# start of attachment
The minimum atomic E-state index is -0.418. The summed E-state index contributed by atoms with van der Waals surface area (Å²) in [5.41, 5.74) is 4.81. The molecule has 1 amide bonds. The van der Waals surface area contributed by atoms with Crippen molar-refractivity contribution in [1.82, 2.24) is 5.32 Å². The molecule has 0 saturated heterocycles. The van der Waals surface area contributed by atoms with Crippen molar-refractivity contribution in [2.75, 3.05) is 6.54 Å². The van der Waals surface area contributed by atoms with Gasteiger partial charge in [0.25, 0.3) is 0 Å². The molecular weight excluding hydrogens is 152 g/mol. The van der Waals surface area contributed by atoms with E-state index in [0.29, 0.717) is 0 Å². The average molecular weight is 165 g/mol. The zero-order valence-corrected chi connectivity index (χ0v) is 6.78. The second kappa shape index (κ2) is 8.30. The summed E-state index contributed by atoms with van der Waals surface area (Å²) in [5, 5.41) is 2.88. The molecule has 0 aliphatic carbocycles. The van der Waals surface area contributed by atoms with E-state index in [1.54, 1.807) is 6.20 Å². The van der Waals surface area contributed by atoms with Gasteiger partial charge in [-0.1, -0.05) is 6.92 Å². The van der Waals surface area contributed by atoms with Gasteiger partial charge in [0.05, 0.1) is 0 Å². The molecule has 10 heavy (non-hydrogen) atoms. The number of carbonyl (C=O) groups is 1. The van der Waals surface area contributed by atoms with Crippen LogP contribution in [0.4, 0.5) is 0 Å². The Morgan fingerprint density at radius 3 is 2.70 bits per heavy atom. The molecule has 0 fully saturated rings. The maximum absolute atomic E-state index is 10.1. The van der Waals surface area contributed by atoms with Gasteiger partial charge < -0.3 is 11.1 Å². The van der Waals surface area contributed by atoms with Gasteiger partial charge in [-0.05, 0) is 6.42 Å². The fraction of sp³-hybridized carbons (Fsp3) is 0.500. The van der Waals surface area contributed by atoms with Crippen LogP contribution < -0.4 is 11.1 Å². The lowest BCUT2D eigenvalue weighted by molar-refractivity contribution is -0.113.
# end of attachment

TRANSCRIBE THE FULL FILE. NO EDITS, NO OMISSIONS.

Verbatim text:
The minimum atomic E-state index is -0.418. The summed E-state index contributed by atoms with van der Waals surface area (Å²) in [5.41, 5.74) is 4.81. The molecule has 1 amide bonds. The van der Waals surface area contributed by atoms with Crippen molar-refractivity contribution in [1.82, 2.24) is 5.32 Å². The molecule has 0 saturated heterocycles. The van der Waals surface area contributed by atoms with Crippen molar-refractivity contribution in [2.75, 3.05) is 6.54 Å². The van der Waals surface area contributed by atoms with Gasteiger partial charge in [0.25, 0.3) is 0 Å². The molecular weight excluding hydrogens is 152 g/mol. The van der Waals surface area contributed by atoms with E-state index in [0.29, 0.717) is 0 Å². The average molecular weight is 165 g/mol. The zero-order valence-corrected chi connectivity index (χ0v) is 6.78. The second kappa shape index (κ2) is 8.30. The summed E-state index contributed by atoms with van der Waals surface area (Å²) in [5, 5.41) is 2.88. The molecule has 0 aliphatic carbocycles. The van der Waals surface area contributed by atoms with E-state index in [1.54, 1.807) is 6.20 Å². The van der Waals surface area contributed by atoms with Gasteiger partial charge in [-0.1, -0.05) is 6.92 Å². The van der Waals surface area contributed by atoms with Gasteiger partial charge in [0.05, 0.1) is 0 Å². The molecule has 10 heavy (non-hydrogen) atoms. The number of carbonyl (C=O) groups is 1. The van der Waals surface area contributed by atoms with Crippen LogP contribution in [0.4, 0.5) is 0 Å². The Morgan fingerprint density at radius 3 is 2.70 bits per heavy atom. The molecule has 0 fully saturated rings. The maximum absolute atomic E-state index is 10.1. The van der Waals surface area contributed by atoms with Gasteiger partial charge < -0.3 is 11.1 Å². The van der Waals surface area contributed by atoms with Gasteiger partial charge in [-0.05, 0) is 6.42 Å². The fraction of sp³-hybridized carbons (Fsp3) is 0.500. The van der Waals surface area contributed by atoms with Crippen LogP contribution < -0.4 is 11.1 Å². The lowest BCUT2D eigenvalue weighted by molar-refractivity contribution is -0.113.